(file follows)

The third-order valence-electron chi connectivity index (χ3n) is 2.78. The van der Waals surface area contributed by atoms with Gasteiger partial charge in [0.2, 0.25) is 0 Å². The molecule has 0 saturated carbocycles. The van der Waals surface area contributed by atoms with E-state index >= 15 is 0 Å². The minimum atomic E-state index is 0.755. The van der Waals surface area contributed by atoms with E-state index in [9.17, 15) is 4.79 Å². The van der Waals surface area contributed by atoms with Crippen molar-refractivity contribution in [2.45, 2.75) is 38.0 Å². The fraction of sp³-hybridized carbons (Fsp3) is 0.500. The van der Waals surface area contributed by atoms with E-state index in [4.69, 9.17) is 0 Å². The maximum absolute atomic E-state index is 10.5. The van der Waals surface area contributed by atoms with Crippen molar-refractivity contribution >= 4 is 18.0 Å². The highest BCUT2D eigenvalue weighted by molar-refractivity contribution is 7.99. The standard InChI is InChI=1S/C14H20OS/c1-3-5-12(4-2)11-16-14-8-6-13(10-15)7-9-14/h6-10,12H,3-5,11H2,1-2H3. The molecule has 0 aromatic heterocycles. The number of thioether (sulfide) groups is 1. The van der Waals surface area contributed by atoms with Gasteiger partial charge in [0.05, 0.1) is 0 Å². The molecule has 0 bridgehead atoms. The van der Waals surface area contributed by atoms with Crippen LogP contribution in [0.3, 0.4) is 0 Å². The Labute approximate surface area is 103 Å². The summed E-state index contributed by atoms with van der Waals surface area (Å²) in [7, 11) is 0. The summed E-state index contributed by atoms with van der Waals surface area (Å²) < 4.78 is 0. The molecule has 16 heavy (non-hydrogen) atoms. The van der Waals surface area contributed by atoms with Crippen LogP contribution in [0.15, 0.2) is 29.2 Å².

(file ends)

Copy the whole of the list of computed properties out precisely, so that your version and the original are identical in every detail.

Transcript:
The third-order valence-electron chi connectivity index (χ3n) is 2.78. The van der Waals surface area contributed by atoms with Gasteiger partial charge in [0.2, 0.25) is 0 Å². The molecule has 0 saturated carbocycles. The van der Waals surface area contributed by atoms with E-state index >= 15 is 0 Å². The minimum atomic E-state index is 0.755. The van der Waals surface area contributed by atoms with E-state index in [9.17, 15) is 4.79 Å². The van der Waals surface area contributed by atoms with Crippen molar-refractivity contribution in [2.45, 2.75) is 38.0 Å². The fraction of sp³-hybridized carbons (Fsp3) is 0.500. The van der Waals surface area contributed by atoms with E-state index in [4.69, 9.17) is 0 Å². The maximum absolute atomic E-state index is 10.5. The van der Waals surface area contributed by atoms with Crippen molar-refractivity contribution >= 4 is 18.0 Å². The highest BCUT2D eigenvalue weighted by molar-refractivity contribution is 7.99. The standard InChI is InChI=1S/C14H20OS/c1-3-5-12(4-2)11-16-14-8-6-13(10-15)7-9-14/h6-10,12H,3-5,11H2,1-2H3. The molecule has 0 aromatic heterocycles. The number of thioether (sulfide) groups is 1. The van der Waals surface area contributed by atoms with Gasteiger partial charge in [0.05, 0.1) is 0 Å². The molecule has 0 bridgehead atoms. The van der Waals surface area contributed by atoms with Crippen LogP contribution in [0.3, 0.4) is 0 Å². The Labute approximate surface area is 103 Å². The summed E-state index contributed by atoms with van der Waals surface area (Å²) in [7, 11) is 0. The summed E-state index contributed by atoms with van der Waals surface area (Å²) < 4.78 is 0. The molecule has 16 heavy (non-hydrogen) atoms. The van der Waals surface area contributed by atoms with Crippen LogP contribution in [0.15, 0.2) is 29.2 Å².